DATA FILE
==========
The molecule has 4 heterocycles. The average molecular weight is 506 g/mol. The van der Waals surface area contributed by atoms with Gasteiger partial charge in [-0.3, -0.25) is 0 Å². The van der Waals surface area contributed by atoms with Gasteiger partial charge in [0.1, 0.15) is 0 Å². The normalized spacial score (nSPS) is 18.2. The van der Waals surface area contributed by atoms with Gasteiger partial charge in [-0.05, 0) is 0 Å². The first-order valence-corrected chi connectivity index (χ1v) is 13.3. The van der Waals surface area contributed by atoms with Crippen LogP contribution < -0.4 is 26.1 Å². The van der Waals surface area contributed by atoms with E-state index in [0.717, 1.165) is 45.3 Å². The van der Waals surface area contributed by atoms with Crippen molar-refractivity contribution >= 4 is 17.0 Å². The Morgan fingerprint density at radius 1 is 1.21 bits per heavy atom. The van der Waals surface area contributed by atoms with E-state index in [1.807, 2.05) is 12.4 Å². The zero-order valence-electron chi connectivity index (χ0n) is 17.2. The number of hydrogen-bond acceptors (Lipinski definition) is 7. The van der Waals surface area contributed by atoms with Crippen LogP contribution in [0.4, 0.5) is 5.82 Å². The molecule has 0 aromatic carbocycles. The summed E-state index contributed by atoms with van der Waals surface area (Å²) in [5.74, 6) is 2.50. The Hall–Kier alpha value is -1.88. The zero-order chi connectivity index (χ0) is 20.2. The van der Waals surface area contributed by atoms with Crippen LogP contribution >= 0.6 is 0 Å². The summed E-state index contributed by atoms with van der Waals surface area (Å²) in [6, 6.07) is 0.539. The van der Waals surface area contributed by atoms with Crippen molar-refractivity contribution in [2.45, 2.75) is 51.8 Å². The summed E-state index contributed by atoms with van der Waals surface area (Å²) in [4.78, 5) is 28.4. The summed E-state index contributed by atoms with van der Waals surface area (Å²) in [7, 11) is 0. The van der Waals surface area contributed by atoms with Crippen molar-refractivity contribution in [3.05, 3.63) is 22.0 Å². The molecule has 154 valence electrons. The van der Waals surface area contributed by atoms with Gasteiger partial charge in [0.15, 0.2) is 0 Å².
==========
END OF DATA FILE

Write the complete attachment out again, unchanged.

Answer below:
The molecule has 4 heterocycles. The average molecular weight is 506 g/mol. The van der Waals surface area contributed by atoms with Gasteiger partial charge in [-0.3, -0.25) is 0 Å². The van der Waals surface area contributed by atoms with Gasteiger partial charge in [0.1, 0.15) is 0 Å². The normalized spacial score (nSPS) is 18.2. The van der Waals surface area contributed by atoms with Gasteiger partial charge in [-0.05, 0) is 0 Å². The first-order valence-corrected chi connectivity index (χ1v) is 13.3. The van der Waals surface area contributed by atoms with Crippen LogP contribution < -0.4 is 26.1 Å². The van der Waals surface area contributed by atoms with E-state index in [0.717, 1.165) is 45.3 Å². The van der Waals surface area contributed by atoms with Crippen molar-refractivity contribution >= 4 is 17.0 Å². The Morgan fingerprint density at radius 1 is 1.21 bits per heavy atom. The van der Waals surface area contributed by atoms with E-state index in [1.807, 2.05) is 12.4 Å². The zero-order valence-electron chi connectivity index (χ0n) is 17.2. The number of hydrogen-bond acceptors (Lipinski definition) is 7. The van der Waals surface area contributed by atoms with Crippen LogP contribution in [0.4, 0.5) is 5.82 Å². The molecule has 0 aromatic carbocycles. The summed E-state index contributed by atoms with van der Waals surface area (Å²) in [5.74, 6) is 2.50. The Hall–Kier alpha value is -1.88. The zero-order chi connectivity index (χ0) is 20.2. The van der Waals surface area contributed by atoms with Crippen LogP contribution >= 0.6 is 0 Å². The summed E-state index contributed by atoms with van der Waals surface area (Å²) in [6, 6.07) is 0.539. The van der Waals surface area contributed by atoms with Crippen molar-refractivity contribution in [2.45, 2.75) is 51.8 Å². The summed E-state index contributed by atoms with van der Waals surface area (Å²) in [4.78, 5) is 28.4. The summed E-state index contributed by atoms with van der Waals surface area (Å²) in [7, 11) is 0. The van der Waals surface area contributed by atoms with Crippen molar-refractivity contribution in [3.05, 3.63) is 22.0 Å². The molecule has 154 valence electrons. The van der Waals surface area contributed by atoms with Gasteiger partial charge in [0.15, 0.2) is 0 Å².